Python packages are the fundamental units of shareable code in Python. Packages make it easy to organize, reuse, and maintain your code, as well as share it between projects, with your colleagues, and with the wider Python community. Python Packages is an open-source book that describes modern and efficient workflows for creating Python packages. The focus of this book is overwhelmingly practical; we will demonstrate methods and tools you can use to develop and maintain packages quickly, reproducibly, and with as much automation as possible — so you can focus on writing and sharing code!
Why read this book?#
Despite their importance, packages can be difficult to understand and cumbersome to create for beginners and seasoned developers alike. This book aims to describe the packaging process at an accessible and practical level for data scientists, developers, and programmers. Along the way, we’ll develop a real Python package and will explore all the key elements of Python packaging, including: creating a package file and directory structure, when and why to write tests and documentation, and how to maintain and update your package with the help of automated continuous integration and continuous deployment (CI/CD) pipelines.
By reading this book, you will:
Understand what Python packages are, and when and why you should use them.
Be able to build your own Python package from scratch.
Learn how to document your Python code and packages.
Write software tests for your code and automate them.
Learn how to release your package on the Python Package Index (PyPI) and discover best practices for updating and versioning your code.
Implement CI/CD workflows to build, test, and deploy your package automatically.
Get tips on Python coding style, best-practice packaging workflows, and other useful development tools.
Structure of the book#
Chapter 1: Introduction first gives a brief introduction to packages in Python and why you should know how to make them.
Chapter 2: System setup describes how to set up your development environment to develop packages and follow the examples in this book.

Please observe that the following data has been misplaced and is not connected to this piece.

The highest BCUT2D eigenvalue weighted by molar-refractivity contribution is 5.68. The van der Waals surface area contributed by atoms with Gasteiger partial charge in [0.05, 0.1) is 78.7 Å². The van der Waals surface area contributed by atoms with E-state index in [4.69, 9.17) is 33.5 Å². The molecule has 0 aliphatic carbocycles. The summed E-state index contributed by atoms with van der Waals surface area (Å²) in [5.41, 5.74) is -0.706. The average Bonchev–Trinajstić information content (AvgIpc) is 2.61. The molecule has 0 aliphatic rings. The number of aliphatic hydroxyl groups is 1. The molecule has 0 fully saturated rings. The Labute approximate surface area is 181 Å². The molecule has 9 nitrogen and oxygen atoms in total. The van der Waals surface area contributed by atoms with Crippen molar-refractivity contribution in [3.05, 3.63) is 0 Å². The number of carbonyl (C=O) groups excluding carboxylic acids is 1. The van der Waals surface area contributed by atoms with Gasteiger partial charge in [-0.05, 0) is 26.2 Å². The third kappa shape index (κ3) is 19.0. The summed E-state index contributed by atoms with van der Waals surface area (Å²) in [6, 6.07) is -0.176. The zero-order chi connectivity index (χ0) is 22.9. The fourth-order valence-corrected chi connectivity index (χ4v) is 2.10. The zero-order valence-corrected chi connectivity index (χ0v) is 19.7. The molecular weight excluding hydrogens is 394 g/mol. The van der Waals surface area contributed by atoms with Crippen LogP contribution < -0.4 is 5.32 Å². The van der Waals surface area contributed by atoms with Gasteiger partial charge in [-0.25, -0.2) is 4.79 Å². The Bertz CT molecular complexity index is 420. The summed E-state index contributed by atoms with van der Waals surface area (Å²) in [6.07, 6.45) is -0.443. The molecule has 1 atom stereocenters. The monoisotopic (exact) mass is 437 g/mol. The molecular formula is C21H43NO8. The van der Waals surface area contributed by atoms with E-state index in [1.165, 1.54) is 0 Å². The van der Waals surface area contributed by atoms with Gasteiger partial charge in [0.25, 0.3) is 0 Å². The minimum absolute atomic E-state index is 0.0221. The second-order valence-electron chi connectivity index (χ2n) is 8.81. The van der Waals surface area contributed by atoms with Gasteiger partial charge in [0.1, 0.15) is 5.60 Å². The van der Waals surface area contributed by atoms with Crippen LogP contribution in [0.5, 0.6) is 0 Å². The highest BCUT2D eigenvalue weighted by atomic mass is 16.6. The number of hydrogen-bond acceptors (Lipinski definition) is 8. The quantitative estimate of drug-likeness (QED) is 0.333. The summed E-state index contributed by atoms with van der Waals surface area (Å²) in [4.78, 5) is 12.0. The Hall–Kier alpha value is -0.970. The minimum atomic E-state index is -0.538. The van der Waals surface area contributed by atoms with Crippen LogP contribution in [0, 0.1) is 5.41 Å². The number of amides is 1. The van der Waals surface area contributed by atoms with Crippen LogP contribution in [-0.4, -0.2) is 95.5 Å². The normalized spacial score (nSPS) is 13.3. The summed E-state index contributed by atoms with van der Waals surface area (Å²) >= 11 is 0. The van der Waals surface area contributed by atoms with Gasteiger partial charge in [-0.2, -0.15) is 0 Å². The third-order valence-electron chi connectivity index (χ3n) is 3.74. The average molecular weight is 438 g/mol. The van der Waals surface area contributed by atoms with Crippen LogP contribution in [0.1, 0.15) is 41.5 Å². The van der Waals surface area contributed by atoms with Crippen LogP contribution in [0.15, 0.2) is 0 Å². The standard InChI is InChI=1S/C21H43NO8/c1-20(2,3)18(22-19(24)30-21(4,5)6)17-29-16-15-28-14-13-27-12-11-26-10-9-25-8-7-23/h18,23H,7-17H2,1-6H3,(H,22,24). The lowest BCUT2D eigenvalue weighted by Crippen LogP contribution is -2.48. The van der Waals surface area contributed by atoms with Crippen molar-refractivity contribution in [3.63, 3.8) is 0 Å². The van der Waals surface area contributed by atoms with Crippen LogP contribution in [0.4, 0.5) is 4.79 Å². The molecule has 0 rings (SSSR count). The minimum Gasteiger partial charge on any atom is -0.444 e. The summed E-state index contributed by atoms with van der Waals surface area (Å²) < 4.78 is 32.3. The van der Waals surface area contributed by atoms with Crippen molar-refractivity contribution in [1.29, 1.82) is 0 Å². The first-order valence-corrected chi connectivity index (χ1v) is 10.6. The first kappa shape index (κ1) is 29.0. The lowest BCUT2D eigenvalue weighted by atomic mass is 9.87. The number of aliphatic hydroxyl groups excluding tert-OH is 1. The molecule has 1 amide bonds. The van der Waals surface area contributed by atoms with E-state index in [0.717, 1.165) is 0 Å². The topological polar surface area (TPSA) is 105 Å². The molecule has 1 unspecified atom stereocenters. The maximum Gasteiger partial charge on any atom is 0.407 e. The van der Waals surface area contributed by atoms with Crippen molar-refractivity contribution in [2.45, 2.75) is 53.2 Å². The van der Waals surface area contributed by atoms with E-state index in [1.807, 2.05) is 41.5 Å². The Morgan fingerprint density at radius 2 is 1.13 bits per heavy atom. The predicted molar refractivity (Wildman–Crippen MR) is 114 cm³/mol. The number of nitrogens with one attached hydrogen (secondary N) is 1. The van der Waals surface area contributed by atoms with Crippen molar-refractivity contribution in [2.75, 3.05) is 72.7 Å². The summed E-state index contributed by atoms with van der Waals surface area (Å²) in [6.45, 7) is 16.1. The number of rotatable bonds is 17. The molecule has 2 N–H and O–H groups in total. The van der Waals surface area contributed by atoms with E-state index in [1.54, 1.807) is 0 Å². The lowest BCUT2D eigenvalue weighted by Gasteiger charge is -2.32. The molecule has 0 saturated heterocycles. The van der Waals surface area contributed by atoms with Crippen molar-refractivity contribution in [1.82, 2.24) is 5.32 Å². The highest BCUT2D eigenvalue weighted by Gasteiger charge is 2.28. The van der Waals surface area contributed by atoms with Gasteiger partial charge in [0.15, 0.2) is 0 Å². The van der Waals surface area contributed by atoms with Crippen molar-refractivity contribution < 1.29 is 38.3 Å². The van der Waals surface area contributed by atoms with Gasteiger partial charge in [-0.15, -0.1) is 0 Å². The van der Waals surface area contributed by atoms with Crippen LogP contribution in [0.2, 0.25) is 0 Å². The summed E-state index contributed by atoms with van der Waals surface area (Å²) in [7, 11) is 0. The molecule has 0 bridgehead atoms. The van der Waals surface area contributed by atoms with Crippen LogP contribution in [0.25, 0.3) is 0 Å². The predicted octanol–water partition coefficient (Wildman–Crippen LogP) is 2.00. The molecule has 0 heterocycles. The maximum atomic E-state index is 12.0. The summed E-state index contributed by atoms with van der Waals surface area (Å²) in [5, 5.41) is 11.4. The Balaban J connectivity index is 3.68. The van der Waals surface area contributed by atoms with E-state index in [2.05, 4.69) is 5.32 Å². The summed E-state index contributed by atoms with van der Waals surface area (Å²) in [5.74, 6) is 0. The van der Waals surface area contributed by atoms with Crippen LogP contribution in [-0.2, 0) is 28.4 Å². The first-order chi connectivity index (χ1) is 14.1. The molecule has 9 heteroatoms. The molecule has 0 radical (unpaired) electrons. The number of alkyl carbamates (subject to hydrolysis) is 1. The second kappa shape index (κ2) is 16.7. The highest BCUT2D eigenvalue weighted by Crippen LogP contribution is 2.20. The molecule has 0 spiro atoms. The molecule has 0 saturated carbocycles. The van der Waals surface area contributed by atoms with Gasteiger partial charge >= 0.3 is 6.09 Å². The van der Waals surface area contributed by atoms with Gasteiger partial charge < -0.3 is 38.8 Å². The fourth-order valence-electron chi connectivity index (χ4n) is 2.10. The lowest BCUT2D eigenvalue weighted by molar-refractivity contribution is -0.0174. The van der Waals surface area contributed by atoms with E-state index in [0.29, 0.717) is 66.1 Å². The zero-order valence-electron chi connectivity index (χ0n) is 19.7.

In Chapter 3: How to package a Python, we develop an example package from beginning-to-end as a practical demonstration of the key steps involved in the packaging process. This chapter forms the foundation of the book and will act as a reference sheet for readers creating packages in the future.
The remaining chapters then go into more detail about each step in this process, organized roughly in their order in the workflow:
Chapter 4: Package structure and distribution
Chapter 5: Testing
Chapter 6: Documentation
Chapter 7: Releasing and versioning
Chapter 8: Continuous integration and deployment
While this book aims to introduce Python packaging at a beginner level, we assume readers have basic familiarity with the concepts listed in Table 1:
How to import Python packages with the
How to write conditionals (
How to use and write Python functions
Plotting and Programming in Python: Writing Functions 1
(Optional) Basic familiarity with version control and Git and GitHub (or similar tools)
Happy Git and GitHub for the useR 2 or Research Software Engineering with Python 3
Throughout this book we use
foo() to refer to functions,
bar for inline commands/variables/function parameters/package names, and
src/ to refer to files and directories respectively.
Commands entered at the command line appear as below, with $ indicating the command prompt:
mkdir my-first-package cd my-first-package python
Code entered in a Python interpreter looks like this:
import math round(math.pi, 3)
Code blocks appear as below:
def is_even(n): """Check if n is even.""" if n % 2 == 0: return True else: return False
If you are reading an electronic version of the book, e.g., https://py-pkgs.org, all code is rendered so that you can easily copy and paste directly from your browser to your Python interpreter or editor.
The Python software ecosystem is constantly evolving. While we aim to make the packaging workflows and concepts discussed in this book tool-agnostic, the tools we do use in the book may have been updated by the time you read it. If the maintainers of these tools are doing the right thing by documenting, versioning, and properly deprecating their code (we’ll explore these concepts ourselves in Chapter 7: Releasing and versioning), then it should be straightforward to adapt any outdated code in the book.
This book was written in JupyterLab and compiled using Jupyter Book. The source is hosted on GitHub and is deployed online at https://py-pkgs.org with Netlify.
We’d like to thank everyone that has contributed to the development of Python Packages. This is an open source book that began as supplementary material for the University of British Columbia’s Master of Data Science program and was subsequently developed openly on GitHub where it has been read, revised, and supported by many students, educators, practitioners and hobbyists. Without you all, this book wouldn’t be nearly as good as it is, and we are deeply grateful. A special thanks to those who have contributed to or provided feedback on the text via GitHub (in alphabetical order of GitHub username):
The scope and intent of this book was inspired by the fantastic R Packages 4 book written by Hadley Wickham and Jenny Bryan, a book that has been a significant resource for the R community over the years. We hope that Python Packages will eventually play a similar role in the Python community.